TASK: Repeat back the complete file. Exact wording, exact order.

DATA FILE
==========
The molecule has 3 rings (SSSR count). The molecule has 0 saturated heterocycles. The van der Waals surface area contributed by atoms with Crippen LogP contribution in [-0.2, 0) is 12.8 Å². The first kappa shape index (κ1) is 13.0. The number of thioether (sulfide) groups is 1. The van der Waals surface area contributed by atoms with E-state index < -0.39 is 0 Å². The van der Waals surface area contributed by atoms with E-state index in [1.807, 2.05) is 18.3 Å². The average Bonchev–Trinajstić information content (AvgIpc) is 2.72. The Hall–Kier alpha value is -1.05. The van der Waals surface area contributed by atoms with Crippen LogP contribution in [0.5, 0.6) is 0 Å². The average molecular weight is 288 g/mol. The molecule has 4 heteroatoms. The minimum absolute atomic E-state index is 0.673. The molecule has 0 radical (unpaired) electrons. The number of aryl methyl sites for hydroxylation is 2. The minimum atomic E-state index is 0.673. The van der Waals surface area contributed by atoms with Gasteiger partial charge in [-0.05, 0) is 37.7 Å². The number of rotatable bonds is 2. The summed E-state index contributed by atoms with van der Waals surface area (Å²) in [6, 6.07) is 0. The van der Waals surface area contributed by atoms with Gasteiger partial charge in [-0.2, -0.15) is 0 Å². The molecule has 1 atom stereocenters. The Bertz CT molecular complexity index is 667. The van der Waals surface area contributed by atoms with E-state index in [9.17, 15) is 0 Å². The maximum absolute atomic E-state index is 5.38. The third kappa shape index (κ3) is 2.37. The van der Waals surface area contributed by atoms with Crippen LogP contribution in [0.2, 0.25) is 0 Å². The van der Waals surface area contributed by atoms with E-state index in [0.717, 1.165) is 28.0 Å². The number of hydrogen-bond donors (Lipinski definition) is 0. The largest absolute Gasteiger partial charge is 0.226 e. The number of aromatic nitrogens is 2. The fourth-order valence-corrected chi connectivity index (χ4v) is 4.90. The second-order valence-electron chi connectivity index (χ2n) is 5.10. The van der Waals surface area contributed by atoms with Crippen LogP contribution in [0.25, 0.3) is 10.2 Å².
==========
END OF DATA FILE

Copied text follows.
The molecule has 3 rings (SSSR count). The molecule has 0 saturated heterocycles. The van der Waals surface area contributed by atoms with Crippen LogP contribution in [-0.2, 0) is 12.8 Å². The first kappa shape index (κ1) is 13.0. The number of thioether (sulfide) groups is 1. The van der Waals surface area contributed by atoms with E-state index < -0.39 is 0 Å². The van der Waals surface area contributed by atoms with E-state index in [1.807, 2.05) is 18.3 Å². The average Bonchev–Trinajstić information content (AvgIpc) is 2.72. The Hall–Kier alpha value is -1.05. The van der Waals surface area contributed by atoms with Crippen LogP contribution in [0.5, 0.6) is 0 Å². The average molecular weight is 288 g/mol. The molecule has 4 heteroatoms. The minimum absolute atomic E-state index is 0.673. The molecule has 0 radical (unpaired) electrons. The number of aryl methyl sites for hydroxylation is 2. The minimum atomic E-state index is 0.673. The van der Waals surface area contributed by atoms with Gasteiger partial charge in [-0.05, 0) is 37.7 Å². The number of rotatable bonds is 2. The summed E-state index contributed by atoms with van der Waals surface area (Å²) in [6, 6.07) is 0. The van der Waals surface area contributed by atoms with Gasteiger partial charge in [-0.2, -0.15) is 0 Å². The molecule has 1 atom stereocenters. The Bertz CT molecular complexity index is 667. The van der Waals surface area contributed by atoms with E-state index in [9.17, 15) is 0 Å². The maximum absolute atomic E-state index is 5.38. The third kappa shape index (κ3) is 2.37. The van der Waals surface area contributed by atoms with Crippen LogP contribution in [0.2, 0.25) is 0 Å². The van der Waals surface area contributed by atoms with E-state index in [0.717, 1.165) is 28.0 Å². The number of hydrogen-bond donors (Lipinski definition) is 0. The largest absolute Gasteiger partial charge is 0.226 e. The number of aromatic nitrogens is 2. The fourth-order valence-corrected chi connectivity index (χ4v) is 4.90. The second-order valence-electron chi connectivity index (χ2n) is 5.10. The van der Waals surface area contributed by atoms with Crippen LogP contribution in [0.25, 0.3) is 10.2 Å².